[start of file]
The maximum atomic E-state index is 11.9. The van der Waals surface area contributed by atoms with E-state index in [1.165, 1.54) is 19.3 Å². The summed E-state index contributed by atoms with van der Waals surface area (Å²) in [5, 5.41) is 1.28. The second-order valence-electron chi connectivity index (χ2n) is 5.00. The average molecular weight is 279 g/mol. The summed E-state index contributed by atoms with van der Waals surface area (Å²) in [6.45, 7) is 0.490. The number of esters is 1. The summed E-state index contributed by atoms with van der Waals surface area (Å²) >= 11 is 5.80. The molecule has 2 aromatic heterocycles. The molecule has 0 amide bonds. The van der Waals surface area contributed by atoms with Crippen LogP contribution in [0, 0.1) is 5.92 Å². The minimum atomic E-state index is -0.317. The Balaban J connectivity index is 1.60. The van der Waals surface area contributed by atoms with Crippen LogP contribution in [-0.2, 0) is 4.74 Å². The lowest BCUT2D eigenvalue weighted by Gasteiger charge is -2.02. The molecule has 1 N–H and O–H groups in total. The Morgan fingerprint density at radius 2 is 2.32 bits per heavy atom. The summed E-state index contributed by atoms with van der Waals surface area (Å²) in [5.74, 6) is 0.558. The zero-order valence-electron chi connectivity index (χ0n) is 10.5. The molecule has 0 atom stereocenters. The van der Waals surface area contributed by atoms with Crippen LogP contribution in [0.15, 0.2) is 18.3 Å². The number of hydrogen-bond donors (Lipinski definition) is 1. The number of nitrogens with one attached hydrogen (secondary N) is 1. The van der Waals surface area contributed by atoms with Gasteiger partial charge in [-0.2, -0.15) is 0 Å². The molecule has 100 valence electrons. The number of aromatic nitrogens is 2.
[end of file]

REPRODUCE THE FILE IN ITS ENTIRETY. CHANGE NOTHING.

The maximum atomic E-state index is 11.9. The van der Waals surface area contributed by atoms with E-state index in [1.165, 1.54) is 19.3 Å². The summed E-state index contributed by atoms with van der Waals surface area (Å²) in [5, 5.41) is 1.28. The second-order valence-electron chi connectivity index (χ2n) is 5.00. The average molecular weight is 279 g/mol. The summed E-state index contributed by atoms with van der Waals surface area (Å²) in [6.45, 7) is 0.490. The number of esters is 1. The summed E-state index contributed by atoms with van der Waals surface area (Å²) >= 11 is 5.80. The molecule has 2 aromatic heterocycles. The molecule has 0 amide bonds. The van der Waals surface area contributed by atoms with Crippen LogP contribution in [0, 0.1) is 5.92 Å². The minimum atomic E-state index is -0.317. The Balaban J connectivity index is 1.60. The van der Waals surface area contributed by atoms with Crippen LogP contribution in [-0.2, 0) is 4.74 Å². The lowest BCUT2D eigenvalue weighted by Gasteiger charge is -2.02. The molecule has 1 N–H and O–H groups in total. The Morgan fingerprint density at radius 2 is 2.32 bits per heavy atom. The summed E-state index contributed by atoms with van der Waals surface area (Å²) in [5.74, 6) is 0.558. The zero-order valence-electron chi connectivity index (χ0n) is 10.5. The molecule has 0 atom stereocenters. The van der Waals surface area contributed by atoms with Crippen LogP contribution in [0.15, 0.2) is 18.3 Å². The number of hydrogen-bond donors (Lipinski definition) is 1. The number of nitrogens with one attached hydrogen (secondary N) is 1. The van der Waals surface area contributed by atoms with Gasteiger partial charge in [-0.2, -0.15) is 0 Å². The molecule has 100 valence electrons. The number of aromatic nitrogens is 2.